It’s an important time to help people learn about the indoor environment, as we’re trying to keep our homes, offices and schools as clean and healthy as possible.
There's much to be discovered about how the chemicals we introduce into our indoor spaces interact with the surfaces that surround us. Even less is known about the potentially harmful effects those products could produce in invisible reactions every day.
"We don't know enough about them, we don't know how to measure them, and we sometimes don't know that they're even there if we aren't looking for them," says Professor Douglas Collins, whose vast indoor air chemistry research seeks to isolate and analyze the abundant reactions between common household chemicals and home surfaces. "One of the things I aim to do, in collaboration with students, is produce standard techniques to evaluate these kinds of chemical systems."
In pursuit of that goal, Collins has teamed up with student researchers to design and conduct experiments on the reactivity of common chemicals like bleach, nitrous acid and third-hand cigarette smoke. Indoor surfaces, they've found, can act as reservoirs of these highly reactive compounds and often continue releasing them into the air over long periods, despite ventilation. Other oxidizers like ozone react easily with cleaning agents deposited on surfaces, resulting in chemical byproducts that may be unhealthy or even toxic for humans.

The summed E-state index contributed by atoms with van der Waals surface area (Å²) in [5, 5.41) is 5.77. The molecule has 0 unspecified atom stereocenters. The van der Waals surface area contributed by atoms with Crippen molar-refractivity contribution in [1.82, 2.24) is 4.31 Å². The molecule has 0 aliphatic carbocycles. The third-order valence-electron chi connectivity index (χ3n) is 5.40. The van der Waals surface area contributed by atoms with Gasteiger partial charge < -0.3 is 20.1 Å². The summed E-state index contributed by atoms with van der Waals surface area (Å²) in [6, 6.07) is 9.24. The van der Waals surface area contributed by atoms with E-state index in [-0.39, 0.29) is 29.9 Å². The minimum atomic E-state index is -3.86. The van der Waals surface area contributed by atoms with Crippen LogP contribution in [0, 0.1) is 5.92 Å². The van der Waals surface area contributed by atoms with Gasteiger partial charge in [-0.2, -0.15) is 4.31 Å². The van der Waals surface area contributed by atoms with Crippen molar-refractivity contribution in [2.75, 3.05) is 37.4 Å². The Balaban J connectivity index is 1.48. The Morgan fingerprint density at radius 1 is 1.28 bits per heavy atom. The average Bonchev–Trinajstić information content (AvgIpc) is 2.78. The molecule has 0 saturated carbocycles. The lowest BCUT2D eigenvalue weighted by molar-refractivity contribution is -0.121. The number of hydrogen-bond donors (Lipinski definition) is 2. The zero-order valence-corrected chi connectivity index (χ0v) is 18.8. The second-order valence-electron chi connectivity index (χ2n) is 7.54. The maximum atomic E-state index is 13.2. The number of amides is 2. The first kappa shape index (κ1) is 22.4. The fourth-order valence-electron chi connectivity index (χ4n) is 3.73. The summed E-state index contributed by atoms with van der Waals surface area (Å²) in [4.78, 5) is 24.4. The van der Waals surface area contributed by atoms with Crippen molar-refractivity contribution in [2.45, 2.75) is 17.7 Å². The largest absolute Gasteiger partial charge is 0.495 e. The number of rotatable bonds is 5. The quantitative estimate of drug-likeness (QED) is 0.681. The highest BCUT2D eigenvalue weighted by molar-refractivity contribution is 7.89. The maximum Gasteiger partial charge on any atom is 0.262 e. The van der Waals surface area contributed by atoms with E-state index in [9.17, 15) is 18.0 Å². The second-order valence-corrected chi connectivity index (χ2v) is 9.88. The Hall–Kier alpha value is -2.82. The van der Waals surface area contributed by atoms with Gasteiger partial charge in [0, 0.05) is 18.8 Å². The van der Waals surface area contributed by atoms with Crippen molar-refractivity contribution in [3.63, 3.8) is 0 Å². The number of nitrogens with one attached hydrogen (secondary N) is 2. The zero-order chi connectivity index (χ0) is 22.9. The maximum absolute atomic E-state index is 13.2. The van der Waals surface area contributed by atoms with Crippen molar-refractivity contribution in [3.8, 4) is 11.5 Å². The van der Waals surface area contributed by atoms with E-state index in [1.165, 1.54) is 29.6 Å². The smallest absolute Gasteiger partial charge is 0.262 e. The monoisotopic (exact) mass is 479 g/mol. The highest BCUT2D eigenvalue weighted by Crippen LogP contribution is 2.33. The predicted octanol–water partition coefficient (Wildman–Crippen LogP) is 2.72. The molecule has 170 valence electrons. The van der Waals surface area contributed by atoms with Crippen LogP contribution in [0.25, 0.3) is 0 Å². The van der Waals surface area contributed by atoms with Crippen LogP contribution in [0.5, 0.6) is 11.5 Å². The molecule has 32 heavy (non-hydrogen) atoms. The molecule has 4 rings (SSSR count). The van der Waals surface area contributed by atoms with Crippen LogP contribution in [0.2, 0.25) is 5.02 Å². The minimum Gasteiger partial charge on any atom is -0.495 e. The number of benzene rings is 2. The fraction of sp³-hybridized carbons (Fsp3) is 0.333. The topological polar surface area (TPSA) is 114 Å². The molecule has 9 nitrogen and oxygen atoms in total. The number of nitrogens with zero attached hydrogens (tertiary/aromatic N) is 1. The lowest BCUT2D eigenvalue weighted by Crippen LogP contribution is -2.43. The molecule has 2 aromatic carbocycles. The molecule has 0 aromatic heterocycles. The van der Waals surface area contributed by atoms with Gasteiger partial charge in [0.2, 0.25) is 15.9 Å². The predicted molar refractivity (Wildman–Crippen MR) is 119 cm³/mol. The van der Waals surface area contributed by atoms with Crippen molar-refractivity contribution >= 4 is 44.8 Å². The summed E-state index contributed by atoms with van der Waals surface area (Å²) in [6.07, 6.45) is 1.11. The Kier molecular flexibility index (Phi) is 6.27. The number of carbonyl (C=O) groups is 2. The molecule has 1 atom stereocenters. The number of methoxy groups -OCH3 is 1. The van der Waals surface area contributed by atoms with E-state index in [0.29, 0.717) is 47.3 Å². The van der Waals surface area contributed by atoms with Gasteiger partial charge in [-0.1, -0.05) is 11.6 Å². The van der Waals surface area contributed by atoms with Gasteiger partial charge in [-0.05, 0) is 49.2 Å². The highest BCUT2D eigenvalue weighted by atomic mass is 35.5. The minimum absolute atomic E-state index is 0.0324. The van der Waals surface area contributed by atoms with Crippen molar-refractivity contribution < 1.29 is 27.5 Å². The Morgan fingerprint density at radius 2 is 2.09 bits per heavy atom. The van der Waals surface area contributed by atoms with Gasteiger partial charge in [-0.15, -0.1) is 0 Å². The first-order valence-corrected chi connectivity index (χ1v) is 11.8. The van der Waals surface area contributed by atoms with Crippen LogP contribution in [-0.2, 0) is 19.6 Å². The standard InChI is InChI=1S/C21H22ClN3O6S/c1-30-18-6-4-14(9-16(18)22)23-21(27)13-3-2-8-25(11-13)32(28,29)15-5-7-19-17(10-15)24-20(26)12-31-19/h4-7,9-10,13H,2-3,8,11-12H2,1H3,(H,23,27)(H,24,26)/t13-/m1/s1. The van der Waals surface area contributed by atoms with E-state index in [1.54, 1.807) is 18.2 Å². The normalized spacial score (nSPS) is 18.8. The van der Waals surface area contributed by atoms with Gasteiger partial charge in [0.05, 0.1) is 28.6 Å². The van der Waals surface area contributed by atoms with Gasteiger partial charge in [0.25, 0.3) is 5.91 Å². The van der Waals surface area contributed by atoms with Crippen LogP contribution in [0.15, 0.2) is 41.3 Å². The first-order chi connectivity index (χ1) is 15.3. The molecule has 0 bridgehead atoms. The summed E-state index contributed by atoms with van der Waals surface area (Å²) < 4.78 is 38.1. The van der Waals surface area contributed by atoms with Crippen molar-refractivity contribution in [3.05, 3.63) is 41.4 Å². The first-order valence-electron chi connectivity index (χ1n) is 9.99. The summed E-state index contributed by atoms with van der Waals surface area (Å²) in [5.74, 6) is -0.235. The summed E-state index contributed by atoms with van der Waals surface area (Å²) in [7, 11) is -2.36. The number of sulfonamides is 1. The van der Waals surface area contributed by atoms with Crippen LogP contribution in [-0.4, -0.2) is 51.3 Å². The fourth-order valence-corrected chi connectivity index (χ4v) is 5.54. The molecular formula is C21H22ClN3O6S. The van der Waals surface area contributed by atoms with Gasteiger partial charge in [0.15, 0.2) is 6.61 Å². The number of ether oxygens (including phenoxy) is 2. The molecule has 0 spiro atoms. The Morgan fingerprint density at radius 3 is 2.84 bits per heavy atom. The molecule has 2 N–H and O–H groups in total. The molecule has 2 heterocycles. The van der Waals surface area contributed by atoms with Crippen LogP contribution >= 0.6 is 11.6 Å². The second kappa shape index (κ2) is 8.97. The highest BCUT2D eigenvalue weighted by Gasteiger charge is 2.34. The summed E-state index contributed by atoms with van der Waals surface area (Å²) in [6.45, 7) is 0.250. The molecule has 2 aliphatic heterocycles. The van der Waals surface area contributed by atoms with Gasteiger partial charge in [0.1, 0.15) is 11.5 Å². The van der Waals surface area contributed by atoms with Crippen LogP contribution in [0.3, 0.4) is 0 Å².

During the COVID-19 pandemic, Collins has leaned even further into studying the chemistry of indoor cleaners such as hypochlorous acid (HOCl), which has been increasingly used in schools, businesses and health clinics for its ability to kill virus particles on surfaces. While the compound is marketed as a safer alternative to bleach, the two may bear more similarities than differences.
"HOCl actually behaves very similarly to bleach when it evaporates. Because it evaporates very quickly, about a third of the amount you're using on surfaces is going to end up in the air," Collins explains. "Many indoor chemists try to dissuade air purification using highly reactive chemicals because, while they might get rid of the pollutant, they could make lots of byproducts as well. Those byproducts are often worse than the pollutant you started with."
To demystify these reactions, Collins and two members of his lab will introduce HOCl and other reactive gases to chemical material collected from surfaces in homes, offices and other common indoor spaces. Then, using a state-of-the-art mass spectrometer purchased through a 2020 National Science Foundation grant, they'll identify the type, concentration and formation rate of the products created. The study, funded by the Surface Consortium for the Chemistry of Indoor Environments, is especially significant given that "we spend 90% of our time indoors in the developed world, even more so during a pandemic."
It's also an exciting opportunity for Bucknell undergraduates to blaze a trail in an understudied but expanding area of chemistry. Watching students gain confidence in grappling with complex and sometimes muddy questions and solutions is consistently one of the most rewarding results for Collins.
"Research is all about trying to process a problem that doesn't necessarily have a clear answer, which I think can intimidate students at first. But soon, they're coming to me with ideas and new questions as they refine the way they think about science," he says. "That transformation from being nervous of the unknown to being an excited explorer is a key experience for the students who learn in our labs."